Proposed Buddhist Temple Hits Snag At Environmental Commission


A rendering of the statue planned for a proposed Buddhist temple on Hamilton Street.

A proposal to build a Buddhist temple on Hamilton Street ran afoul of the township Environmental Commission at its March 4 meeting.

That’s because the developers, the Phuoc Duyen Buddhist Association of New Jersey, want to take down a number of mature trees on the property.

The approximately 20,000-square-foot lot is located a few properties west of Berry Street, at 970 Hamilton Street, and backs up against Baker Street.

The developers are proposing to build an approximately 2,700-square-foot temple on the property and erect a statue that would be about 20 feet tall and 15 feet wide at the base.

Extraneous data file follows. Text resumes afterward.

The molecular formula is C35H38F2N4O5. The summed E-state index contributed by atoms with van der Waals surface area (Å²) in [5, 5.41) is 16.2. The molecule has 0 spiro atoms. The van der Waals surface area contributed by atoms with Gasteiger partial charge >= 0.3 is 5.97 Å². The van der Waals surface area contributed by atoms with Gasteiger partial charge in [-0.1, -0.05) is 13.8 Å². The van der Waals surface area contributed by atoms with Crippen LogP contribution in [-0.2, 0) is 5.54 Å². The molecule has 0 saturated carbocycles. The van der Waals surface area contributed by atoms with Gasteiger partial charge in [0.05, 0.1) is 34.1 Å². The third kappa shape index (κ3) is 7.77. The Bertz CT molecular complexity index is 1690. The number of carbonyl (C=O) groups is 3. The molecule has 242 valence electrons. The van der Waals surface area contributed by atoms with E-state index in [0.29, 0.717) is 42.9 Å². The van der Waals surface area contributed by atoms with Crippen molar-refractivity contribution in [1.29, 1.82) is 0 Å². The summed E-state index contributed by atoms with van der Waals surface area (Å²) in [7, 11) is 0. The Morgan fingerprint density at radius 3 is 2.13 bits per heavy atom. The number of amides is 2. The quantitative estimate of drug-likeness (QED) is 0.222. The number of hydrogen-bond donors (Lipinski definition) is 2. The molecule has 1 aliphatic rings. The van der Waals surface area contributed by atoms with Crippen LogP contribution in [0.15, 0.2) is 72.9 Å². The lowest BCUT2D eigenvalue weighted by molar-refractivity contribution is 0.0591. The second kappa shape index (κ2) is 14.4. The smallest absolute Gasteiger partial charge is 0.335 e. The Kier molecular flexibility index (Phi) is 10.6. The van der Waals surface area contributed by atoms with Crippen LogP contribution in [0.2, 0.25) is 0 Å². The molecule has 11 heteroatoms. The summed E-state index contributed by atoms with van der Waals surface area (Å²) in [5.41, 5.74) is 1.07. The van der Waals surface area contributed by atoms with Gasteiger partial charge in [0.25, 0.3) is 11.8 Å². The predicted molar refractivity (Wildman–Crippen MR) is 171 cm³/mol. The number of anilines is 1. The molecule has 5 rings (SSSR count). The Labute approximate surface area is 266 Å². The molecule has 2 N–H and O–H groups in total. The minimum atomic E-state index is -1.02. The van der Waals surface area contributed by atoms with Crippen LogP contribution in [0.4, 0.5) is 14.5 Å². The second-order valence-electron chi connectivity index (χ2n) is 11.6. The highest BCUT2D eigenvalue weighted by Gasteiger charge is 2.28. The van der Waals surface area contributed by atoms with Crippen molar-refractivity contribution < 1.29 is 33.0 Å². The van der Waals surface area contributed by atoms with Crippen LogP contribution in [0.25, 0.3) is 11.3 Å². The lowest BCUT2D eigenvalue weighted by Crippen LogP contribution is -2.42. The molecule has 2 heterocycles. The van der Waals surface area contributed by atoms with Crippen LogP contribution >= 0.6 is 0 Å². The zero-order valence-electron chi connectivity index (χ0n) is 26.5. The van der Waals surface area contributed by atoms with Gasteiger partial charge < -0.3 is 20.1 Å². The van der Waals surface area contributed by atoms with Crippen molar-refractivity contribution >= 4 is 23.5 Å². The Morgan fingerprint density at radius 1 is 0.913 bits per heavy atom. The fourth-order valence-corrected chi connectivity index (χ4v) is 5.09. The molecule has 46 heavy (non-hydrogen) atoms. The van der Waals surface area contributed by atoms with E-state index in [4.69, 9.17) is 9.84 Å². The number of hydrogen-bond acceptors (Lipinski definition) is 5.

The existing house and garage on the property would be razed. An existing driveway that empties onto Hamilton Street would be removed, and access to the property would be from Baker Street, according to the plans.

The mature trees are located along the property’s perimeter.

The fact that the trees are not in the area that will be developed irked some members.

“Can’t we comment that since the trees aren’t anywhere near the construction, they should just leave them?” asked commission vice chair Arnold Schmidt.

“Yes,” chairman Arnold Vernick said.

Township Councilman Ted Chase (D-Ward 1), the council liaison to the commission, said he objected to the tree plan because the developers planned to replace the old trees with much smaller specimens.

“There’s a number of 14- and 16-inch trees on the property, and they’re going to take down every last one of them,” Chase said. “I object to the removal of mature trees, especially along Hamilton Street.”

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